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I am new to OpenVPN - I just know how to set up a basic tunnels between two computers, but now i am assigned with a lot harder task.

I need to set up a special VPN:

I got hosts A, B, C and D and all of them are Windows XP SP 1/2/3 with OpenVPN installed. I need to create a tunnels like this:

A == B == C == D

i.e. tunnel between A and B, tunnel between B and C etc. The main purpose of this setup will be the user who will access A to tunnel through all the tunnels and will "get out" from D :

user -> A=->=B=->=C=->=D -> Internet

Questions:

How to set up the tunnels like that so they will allow that kind of routing the traffic ?

The VPN servers must not leak the internal network structure.

I will really appreciate your help. Thank you in advance.

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You can do this. It's not particularly difficult, just remember you need to enable routing and add routes at each step along the way. But my question is what are you trying to accomplish like this, because it seems like there must be a more elegant way of accomplishing what you're trying to accomplish. –  emgee Aug 21 '09 at 17:50
    
I know i can do it, but i just don't know how to start. Can you at least point me to some place where i can learn more about openvpn possibilitis ? –  piro Aug 21 '09 at 18:03
    
Right, it seems to be a hard way to accomplish some site to site VPN. If you need to know more about openvpn, please check google for openvpn server to server. –  mezgani Aug 21 '09 at 18:23

2 Answers 2

There's an example of how to setup a VPN with more complicated routing at OpenVPN Routing. What you're asking for is not that conceptually difficult, you just need to stack the routing layers on top of one another and get all the details right.

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Thanks for your help. I read the link and i found some simmilarities with my problem, except for one thing - I need to make a chain of two vpn servers and when a client connects to the first one it will route the traffic to the second one and this one will accept and route the traffic to the internet? I think i was clear enough. –  piro Aug 21 '09 at 20:57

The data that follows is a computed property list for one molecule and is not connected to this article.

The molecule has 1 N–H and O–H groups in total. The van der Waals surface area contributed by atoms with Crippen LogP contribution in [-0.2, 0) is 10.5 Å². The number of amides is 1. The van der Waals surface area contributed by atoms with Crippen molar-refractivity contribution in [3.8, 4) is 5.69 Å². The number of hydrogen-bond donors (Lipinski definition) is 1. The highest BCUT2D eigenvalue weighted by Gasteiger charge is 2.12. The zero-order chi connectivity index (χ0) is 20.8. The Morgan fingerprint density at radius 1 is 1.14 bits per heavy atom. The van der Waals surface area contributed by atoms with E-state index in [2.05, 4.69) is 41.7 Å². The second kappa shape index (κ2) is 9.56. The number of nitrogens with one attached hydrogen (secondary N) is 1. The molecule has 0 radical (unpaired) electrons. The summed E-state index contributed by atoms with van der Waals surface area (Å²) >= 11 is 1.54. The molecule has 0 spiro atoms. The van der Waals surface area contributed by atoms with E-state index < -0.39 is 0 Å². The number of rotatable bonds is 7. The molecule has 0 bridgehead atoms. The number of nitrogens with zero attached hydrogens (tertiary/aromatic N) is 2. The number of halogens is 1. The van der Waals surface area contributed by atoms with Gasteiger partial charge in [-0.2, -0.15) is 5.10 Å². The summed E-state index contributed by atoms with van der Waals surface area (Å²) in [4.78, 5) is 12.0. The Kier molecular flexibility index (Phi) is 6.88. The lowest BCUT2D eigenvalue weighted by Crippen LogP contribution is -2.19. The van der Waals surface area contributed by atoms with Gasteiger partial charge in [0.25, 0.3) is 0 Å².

Ok, lets try to break it down a bit more.

You've said that you already know how to create a VPN? connection from one computer to another. So lets start with this.

  1. Setup a VPN connection between A <==> B
  2. Setup a VPN connection between B <==> C
  3. Setup a VPN connection between C <==> D

Once that has been accomplished, the only thing left to do is setup the proper routes.

I am going to assume that you do not want ALL traffic to be going thru your VPN tunnel. In other words, you want two ways out of each machine, one is regular "internet" traffic, and the other is your "VPN" traffic, right? Well, we need to create some routes on each host. For example, if A is 192.168.1.1/24, and B is 192.168.2.1/24, and C is 192.168.3.1/24 and D is 192.168.4.1/24 then each system must know which endpoint they need to forward the traffic to.

So, if you are on A, trying to Get to D, you need to direct all traffic to go thru B. so your route command on a linux system might be something like:

route add -net 192.168.3.1 mask 255.255.255.0 gateway 192.168.2.1 (traffic for C goes thru B)

route add -net 192.168.4.1 mask 255.255.255.0 gateway 192.168.2.1 (traffic for D goes thru B)

Thats just a rough breakdown, but each system will have routes that tell it that traffic for each subnet needs to be forwarded to the next host in the chain.

This is just a jist of it, if i try to break it down further this post will never end.

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